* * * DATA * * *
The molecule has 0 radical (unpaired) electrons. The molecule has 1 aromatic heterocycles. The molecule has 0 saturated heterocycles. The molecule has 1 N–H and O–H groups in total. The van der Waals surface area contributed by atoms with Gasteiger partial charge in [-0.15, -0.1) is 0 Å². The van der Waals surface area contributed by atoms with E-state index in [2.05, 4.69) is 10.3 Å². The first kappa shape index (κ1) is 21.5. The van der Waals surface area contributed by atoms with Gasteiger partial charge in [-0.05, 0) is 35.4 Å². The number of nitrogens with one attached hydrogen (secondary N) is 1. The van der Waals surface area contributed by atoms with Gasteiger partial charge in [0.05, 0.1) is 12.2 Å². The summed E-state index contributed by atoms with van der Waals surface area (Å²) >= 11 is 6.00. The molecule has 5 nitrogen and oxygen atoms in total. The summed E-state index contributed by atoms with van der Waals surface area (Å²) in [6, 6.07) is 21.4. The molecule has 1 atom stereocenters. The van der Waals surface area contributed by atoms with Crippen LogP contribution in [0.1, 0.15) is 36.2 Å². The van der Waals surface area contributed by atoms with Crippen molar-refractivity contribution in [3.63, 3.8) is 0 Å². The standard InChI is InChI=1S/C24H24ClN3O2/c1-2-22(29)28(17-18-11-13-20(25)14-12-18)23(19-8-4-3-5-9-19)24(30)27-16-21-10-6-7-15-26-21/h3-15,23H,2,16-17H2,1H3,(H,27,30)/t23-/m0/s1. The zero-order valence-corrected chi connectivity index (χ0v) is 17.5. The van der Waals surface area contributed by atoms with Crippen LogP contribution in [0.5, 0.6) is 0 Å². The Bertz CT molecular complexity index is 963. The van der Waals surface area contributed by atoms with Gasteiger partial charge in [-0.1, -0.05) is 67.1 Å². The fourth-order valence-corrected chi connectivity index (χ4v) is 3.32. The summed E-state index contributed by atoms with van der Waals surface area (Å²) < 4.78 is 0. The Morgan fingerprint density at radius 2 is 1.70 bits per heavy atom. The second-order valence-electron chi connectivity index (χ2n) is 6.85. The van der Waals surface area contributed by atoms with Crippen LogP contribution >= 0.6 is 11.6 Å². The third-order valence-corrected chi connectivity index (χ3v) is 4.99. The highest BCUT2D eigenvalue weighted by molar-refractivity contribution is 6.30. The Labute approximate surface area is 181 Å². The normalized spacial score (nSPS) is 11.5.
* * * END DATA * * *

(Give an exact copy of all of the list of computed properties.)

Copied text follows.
The molecule has 0 radical (unpaired) electrons. The molecule has 1 aromatic heterocycles. The molecule has 0 saturated heterocycles. The molecule has 1 N–H and O–H groups in total. The van der Waals surface area contributed by atoms with Gasteiger partial charge in [-0.15, -0.1) is 0 Å². The van der Waals surface area contributed by atoms with E-state index in [2.05, 4.69) is 10.3 Å². The first kappa shape index (κ1) is 21.5. The van der Waals surface area contributed by atoms with Gasteiger partial charge in [-0.05, 0) is 35.4 Å². The number of nitrogens with one attached hydrogen (secondary N) is 1. The van der Waals surface area contributed by atoms with Gasteiger partial charge in [0.05, 0.1) is 12.2 Å². The summed E-state index contributed by atoms with van der Waals surface area (Å²) >= 11 is 6.00. The molecule has 5 nitrogen and oxygen atoms in total. The summed E-state index contributed by atoms with van der Waals surface area (Å²) in [6, 6.07) is 21.4. The molecule has 1 atom stereocenters. The van der Waals surface area contributed by atoms with Crippen LogP contribution in [0.1, 0.15) is 36.2 Å². The van der Waals surface area contributed by atoms with Crippen molar-refractivity contribution in [3.63, 3.8) is 0 Å². The standard InChI is InChI=1S/C24H24ClN3O2/c1-2-22(29)28(17-18-11-13-20(25)14-12-18)23(19-8-4-3-5-9-19)24(30)27-16-21-10-6-7-15-26-21/h3-15,23H,2,16-17H2,1H3,(H,27,30)/t23-/m0/s1. The zero-order valence-corrected chi connectivity index (χ0v) is 17.5. The van der Waals surface area contributed by atoms with Crippen LogP contribution in [0.5, 0.6) is 0 Å². The Bertz CT molecular complexity index is 963. The van der Waals surface area contributed by atoms with Gasteiger partial charge in [-0.1, -0.05) is 67.1 Å². The fourth-order valence-corrected chi connectivity index (χ4v) is 3.32. The summed E-state index contributed by atoms with van der Waals surface area (Å²) < 4.78 is 0. The Morgan fingerprint density at radius 2 is 1.70 bits per heavy atom. The second-order valence-electron chi connectivity index (χ2n) is 6.85. The van der Waals surface area contributed by atoms with Crippen LogP contribution >= 0.6 is 11.6 Å². The third-order valence-corrected chi connectivity index (χ3v) is 4.99. The highest BCUT2D eigenvalue weighted by molar-refractivity contribution is 6.30. The Labute approximate surface area is 181 Å². The normalized spacial score (nSPS) is 11.5.